Thank you for reading my blog. It helps to get these feelings out… a degree anyway.


  13. You know I have said before how it helps to get it out, to write it, scream it whatever it takes to relieve the pressurized pain if only for a nano- moment in time.
    My greatest fear is to get another call…this time for my youngest daughter, I have not heard from her in three years, she is bipolar borderline schizophrenic. I truly believe in my heart the day she attended the memorial service for her sister put her so far under that she decided her pain was to great for any of us to see so she disappeared with her son who is now seven. I do not know if they are alive…I only pray.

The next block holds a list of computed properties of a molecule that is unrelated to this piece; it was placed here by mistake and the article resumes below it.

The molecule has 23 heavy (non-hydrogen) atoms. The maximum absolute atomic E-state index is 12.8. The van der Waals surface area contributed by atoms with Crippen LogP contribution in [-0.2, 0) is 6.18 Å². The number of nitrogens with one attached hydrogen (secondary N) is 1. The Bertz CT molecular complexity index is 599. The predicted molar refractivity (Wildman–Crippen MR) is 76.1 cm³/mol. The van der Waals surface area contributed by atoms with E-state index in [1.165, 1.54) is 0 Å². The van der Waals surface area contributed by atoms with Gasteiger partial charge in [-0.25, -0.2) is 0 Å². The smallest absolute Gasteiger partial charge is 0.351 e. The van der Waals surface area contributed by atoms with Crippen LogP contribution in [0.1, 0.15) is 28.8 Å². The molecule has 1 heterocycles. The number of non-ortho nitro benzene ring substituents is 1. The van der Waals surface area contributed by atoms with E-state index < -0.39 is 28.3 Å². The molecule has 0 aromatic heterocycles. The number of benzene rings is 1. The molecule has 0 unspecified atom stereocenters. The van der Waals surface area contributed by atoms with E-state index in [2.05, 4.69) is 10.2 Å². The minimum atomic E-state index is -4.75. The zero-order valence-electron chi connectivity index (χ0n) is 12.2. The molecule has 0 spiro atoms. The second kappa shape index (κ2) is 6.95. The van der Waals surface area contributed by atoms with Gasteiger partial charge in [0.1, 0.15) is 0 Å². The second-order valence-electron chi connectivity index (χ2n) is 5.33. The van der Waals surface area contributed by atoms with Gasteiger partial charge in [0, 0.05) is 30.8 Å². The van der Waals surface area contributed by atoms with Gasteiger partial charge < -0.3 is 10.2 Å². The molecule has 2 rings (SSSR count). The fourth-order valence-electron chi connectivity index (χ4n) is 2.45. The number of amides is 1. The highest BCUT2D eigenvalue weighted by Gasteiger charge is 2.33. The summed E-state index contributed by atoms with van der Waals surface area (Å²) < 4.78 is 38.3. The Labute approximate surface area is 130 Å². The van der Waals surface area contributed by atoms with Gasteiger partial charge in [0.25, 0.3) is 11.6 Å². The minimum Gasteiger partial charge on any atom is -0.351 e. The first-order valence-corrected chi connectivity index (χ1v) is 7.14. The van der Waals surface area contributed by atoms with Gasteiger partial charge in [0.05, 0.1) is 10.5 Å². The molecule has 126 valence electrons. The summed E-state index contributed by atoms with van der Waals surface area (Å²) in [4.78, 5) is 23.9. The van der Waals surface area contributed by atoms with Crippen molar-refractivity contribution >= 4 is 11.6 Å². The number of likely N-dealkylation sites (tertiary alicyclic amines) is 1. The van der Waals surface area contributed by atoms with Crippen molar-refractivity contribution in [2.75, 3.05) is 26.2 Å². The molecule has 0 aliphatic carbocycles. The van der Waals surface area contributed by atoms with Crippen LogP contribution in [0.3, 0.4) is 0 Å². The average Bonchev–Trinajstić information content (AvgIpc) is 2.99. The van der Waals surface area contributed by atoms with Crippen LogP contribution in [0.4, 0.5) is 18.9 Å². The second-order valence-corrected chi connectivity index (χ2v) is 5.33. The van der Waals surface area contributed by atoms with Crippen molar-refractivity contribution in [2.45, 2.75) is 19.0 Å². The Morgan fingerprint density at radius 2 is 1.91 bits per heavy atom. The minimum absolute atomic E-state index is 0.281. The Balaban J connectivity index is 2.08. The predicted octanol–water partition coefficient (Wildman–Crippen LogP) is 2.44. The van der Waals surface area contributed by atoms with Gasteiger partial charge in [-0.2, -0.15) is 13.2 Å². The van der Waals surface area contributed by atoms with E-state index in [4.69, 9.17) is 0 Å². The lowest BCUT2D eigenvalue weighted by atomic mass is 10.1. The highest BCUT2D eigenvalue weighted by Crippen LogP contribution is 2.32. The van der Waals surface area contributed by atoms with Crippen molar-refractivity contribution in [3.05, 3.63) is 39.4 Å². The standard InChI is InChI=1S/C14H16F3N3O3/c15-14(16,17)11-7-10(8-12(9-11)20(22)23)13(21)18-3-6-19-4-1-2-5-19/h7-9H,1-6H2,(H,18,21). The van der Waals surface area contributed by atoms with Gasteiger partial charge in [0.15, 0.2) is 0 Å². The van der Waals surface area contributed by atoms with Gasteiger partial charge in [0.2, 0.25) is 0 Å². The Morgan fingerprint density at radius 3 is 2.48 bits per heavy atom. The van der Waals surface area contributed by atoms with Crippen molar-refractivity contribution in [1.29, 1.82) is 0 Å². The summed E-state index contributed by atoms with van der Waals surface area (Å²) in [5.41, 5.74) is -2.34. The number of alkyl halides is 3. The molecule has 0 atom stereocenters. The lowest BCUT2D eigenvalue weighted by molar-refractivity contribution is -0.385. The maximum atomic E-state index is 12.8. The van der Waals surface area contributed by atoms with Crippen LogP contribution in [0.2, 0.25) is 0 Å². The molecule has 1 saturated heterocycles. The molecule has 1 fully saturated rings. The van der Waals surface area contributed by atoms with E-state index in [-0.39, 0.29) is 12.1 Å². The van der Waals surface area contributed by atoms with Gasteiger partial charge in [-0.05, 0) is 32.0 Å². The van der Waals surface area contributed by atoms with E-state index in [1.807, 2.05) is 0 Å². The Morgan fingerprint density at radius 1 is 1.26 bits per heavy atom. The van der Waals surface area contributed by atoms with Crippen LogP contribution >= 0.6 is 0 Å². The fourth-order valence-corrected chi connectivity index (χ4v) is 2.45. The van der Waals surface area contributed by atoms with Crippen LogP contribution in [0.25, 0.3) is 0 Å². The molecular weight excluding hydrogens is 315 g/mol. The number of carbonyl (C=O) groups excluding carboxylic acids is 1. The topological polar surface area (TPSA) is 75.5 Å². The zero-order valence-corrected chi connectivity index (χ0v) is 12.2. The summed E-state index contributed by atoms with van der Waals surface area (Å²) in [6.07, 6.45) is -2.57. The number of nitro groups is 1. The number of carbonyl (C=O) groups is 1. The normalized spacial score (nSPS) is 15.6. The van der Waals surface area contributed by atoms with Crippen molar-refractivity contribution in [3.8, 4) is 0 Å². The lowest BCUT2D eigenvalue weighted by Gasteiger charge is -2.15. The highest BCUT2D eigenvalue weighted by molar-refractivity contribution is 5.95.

14. gatito2 says:

    I am so sorry that you have not heard from your daughter in so long. In many ways the not knowing is the worst. I hope with all my heart that she will contact you soon and seek the help that she so needs.


  15. There are no words that can fully describe how much pain there is for you and your family. I am so sorry.


  16. gatito2 says:

    Thank you.